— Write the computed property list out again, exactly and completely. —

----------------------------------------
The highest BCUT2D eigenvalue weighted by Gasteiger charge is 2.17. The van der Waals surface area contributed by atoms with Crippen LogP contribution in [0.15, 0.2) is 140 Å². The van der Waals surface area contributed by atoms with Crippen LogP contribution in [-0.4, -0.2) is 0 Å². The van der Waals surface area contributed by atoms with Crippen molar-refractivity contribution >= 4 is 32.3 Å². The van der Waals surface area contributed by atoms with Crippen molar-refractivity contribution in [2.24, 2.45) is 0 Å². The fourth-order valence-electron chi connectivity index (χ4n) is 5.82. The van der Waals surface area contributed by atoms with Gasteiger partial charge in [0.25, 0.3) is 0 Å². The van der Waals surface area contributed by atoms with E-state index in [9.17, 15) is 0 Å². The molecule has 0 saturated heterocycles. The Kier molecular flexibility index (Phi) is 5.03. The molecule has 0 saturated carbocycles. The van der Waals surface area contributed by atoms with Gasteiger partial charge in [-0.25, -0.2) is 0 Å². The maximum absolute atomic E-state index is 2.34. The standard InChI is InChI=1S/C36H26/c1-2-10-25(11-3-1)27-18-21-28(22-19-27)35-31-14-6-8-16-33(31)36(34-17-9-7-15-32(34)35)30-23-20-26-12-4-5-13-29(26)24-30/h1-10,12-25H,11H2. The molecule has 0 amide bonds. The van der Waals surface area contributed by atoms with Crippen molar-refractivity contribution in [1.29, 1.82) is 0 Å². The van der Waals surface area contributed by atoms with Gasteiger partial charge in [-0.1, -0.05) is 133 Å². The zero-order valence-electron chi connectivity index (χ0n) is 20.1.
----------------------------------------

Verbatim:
The highest BCUT2D eigenvalue weighted by Gasteiger charge is 2.17. The van der Waals surface area contributed by atoms with Crippen LogP contribution in [0.15, 0.2) is 140 Å². The van der Waals surface area contributed by atoms with Crippen LogP contribution in [-0.4, -0.2) is 0 Å². The van der Waals surface area contributed by atoms with Crippen molar-refractivity contribution >= 4 is 32.3 Å². The van der Waals surface area contributed by atoms with Crippen molar-refractivity contribution in [2.24, 2.45) is 0 Å². The fourth-order valence-electron chi connectivity index (χ4n) is 5.82. The van der Waals surface area contributed by atoms with Gasteiger partial charge in [0.25, 0.3) is 0 Å². The van der Waals surface area contributed by atoms with E-state index in [9.17, 15) is 0 Å². The molecule has 0 saturated heterocycles. The Kier molecular flexibility index (Phi) is 5.03. The molecule has 0 saturated carbocycles. The van der Waals surface area contributed by atoms with Gasteiger partial charge in [-0.25, -0.2) is 0 Å². The maximum absolute atomic E-state index is 2.34. The standard InChI is InChI=1S/C36H26/c1-2-10-25(11-3-1)27-18-21-28(22-19-27)35-31-14-6-8-16-33(31)36(34-17-9-7-15-32(34)35)30-23-20-26-12-4-5-13-29(26)24-30/h1-10,12-25H,11H2. The molecule has 0 amide bonds. The van der Waals surface area contributed by atoms with Crippen molar-refractivity contribution in [1.29, 1.82) is 0 Å². The van der Waals surface area contributed by atoms with Gasteiger partial charge in [-0.1, -0.05) is 133 Å². The zero-order valence-electron chi connectivity index (χ0n) is 20.1.